Authors
Chang, B; Smith, RS; Peters, M; Savinova, OV; Hawes, NL; Zabaleta, A; Nusinowitz, S; Martin, JE; Davisson, ML; Cepko, CL; Hogan, BL; John, SW
MLA Citation
Chang, B, Smith, RS, Peters, M, Savinova, OV, Hawes, NL, Zabaleta, A, Nusinowitz, S, Martin, JE, Davisson, ML, Cepko, CL, Hogan, BL, and John, SW. "Haploinsufficient Bmp4 ocular phenotypes include anterior segment dysgenesis with elevated intraocular pressure." BMC Genet 2 (2001): 18-.
PMID
11722794
Source
pubmed
Published In
BMC Genetics
Volume
2
Publish Date
2001
Start Page
18

International Journal of Developmental Biology: Preface

Authors
Hogan, B
MLA Citation
Hogan, B. "International Journal of Developmental Biology: Preface." International Journal of Developmental Biology 45.3 (2001): 455--.
Source
scival
Published In
International Journal of Developmental Biology
Volume
45
Issue
3
Publish Date
2001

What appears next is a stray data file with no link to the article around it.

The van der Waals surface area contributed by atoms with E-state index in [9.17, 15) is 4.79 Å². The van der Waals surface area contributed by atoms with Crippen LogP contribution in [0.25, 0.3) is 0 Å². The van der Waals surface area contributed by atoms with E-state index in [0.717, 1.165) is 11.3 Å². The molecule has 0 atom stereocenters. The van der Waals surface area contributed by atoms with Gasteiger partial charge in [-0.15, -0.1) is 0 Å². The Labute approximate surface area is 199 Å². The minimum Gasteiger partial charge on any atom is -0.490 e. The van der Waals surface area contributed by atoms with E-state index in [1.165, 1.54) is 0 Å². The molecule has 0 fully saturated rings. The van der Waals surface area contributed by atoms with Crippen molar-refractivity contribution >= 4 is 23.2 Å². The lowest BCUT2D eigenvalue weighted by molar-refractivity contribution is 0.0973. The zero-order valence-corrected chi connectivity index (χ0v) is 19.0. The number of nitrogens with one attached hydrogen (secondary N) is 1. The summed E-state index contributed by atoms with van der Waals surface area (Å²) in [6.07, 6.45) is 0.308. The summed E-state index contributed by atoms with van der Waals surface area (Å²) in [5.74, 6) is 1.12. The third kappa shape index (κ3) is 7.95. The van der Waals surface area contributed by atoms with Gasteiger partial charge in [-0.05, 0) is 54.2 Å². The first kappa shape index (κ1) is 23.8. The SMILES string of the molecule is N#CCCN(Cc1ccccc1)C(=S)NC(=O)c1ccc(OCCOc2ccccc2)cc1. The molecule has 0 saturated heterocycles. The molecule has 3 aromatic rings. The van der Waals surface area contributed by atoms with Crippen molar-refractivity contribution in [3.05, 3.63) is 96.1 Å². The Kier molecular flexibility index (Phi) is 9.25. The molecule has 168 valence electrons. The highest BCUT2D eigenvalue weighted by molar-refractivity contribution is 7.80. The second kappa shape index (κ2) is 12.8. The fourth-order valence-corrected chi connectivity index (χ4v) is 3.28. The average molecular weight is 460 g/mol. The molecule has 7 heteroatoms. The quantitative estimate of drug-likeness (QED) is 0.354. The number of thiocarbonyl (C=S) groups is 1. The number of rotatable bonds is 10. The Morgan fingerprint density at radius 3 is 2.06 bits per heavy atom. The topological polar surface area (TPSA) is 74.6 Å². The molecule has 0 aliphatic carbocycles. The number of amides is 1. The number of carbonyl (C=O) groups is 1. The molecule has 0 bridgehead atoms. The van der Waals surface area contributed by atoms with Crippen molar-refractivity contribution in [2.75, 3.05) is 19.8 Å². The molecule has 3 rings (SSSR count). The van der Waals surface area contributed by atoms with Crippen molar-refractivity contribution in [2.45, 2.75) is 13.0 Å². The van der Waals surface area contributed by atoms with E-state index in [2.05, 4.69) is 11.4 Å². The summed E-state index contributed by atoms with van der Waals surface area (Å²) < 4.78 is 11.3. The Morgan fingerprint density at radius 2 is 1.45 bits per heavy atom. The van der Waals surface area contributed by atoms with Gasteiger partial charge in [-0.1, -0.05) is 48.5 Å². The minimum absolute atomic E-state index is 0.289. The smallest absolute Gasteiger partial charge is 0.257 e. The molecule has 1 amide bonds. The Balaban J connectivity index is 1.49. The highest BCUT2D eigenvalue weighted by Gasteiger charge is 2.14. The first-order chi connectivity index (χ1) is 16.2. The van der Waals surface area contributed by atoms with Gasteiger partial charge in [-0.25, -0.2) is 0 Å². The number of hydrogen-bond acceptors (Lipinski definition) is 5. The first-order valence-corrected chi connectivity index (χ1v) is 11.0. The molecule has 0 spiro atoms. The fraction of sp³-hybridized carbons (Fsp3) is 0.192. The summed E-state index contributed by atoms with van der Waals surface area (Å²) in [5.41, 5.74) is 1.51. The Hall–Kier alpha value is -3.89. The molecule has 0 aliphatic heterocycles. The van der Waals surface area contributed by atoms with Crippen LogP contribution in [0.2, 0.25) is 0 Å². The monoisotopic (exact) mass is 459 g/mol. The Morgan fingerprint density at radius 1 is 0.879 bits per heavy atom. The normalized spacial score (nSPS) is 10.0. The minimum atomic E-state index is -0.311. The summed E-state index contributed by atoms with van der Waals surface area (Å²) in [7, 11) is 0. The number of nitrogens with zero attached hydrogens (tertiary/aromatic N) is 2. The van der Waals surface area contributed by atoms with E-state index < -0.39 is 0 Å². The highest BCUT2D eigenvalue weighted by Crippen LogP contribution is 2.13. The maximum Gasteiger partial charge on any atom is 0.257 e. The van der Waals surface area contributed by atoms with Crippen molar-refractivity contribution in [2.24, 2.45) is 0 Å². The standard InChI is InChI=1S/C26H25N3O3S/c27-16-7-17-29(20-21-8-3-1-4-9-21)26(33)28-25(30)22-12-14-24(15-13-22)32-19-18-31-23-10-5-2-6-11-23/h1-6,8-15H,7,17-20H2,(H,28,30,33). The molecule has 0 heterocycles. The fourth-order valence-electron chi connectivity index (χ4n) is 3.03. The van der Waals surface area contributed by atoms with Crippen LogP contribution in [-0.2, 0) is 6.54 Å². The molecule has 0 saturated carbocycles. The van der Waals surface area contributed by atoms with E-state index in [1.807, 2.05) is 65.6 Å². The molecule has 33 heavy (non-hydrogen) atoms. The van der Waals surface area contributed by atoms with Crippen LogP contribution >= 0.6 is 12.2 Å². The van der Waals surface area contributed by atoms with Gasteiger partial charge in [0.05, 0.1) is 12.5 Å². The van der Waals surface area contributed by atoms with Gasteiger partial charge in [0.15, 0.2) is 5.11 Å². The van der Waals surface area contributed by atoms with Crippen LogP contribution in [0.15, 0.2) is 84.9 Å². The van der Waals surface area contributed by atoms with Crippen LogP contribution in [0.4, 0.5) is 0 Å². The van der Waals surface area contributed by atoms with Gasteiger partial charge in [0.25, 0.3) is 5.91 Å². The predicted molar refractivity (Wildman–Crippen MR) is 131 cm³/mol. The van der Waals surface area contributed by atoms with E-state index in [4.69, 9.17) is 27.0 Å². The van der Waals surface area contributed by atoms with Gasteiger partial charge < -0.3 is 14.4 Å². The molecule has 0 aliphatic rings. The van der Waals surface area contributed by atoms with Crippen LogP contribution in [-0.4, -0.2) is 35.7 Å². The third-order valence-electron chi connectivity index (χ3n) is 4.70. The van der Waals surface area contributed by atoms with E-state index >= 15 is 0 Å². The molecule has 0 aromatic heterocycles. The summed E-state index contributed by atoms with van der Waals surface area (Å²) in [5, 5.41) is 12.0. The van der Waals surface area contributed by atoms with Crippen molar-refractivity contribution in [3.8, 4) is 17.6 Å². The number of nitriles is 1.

Start Page
455-

From embryo to ethics: A career in science and social responsibility

Authors
Hogan, B
MLA Citation
Hogan, B. "From embryo to ethics: A career in science and social responsibility." International Journal of Developmental Biology 45.3 (2001): 477-482.
PMID
11417887
Source
scival
Published In
International Journal of Developmental Biology
Volume
45
Issue
3
Publish Date
2001
Start Page
477
End Page
482

Powerful ideas driven by simple tools: Lessons from experimental embryology

In developmental biology, as in all scientific fields, conceptual advances are tightly coupled to technological innovation. In this review, we trace the evolution of techniques in experimental embryology, from classical ablation to the latest methods utilizing in vivo electroporation, with lens induction as a linking theme.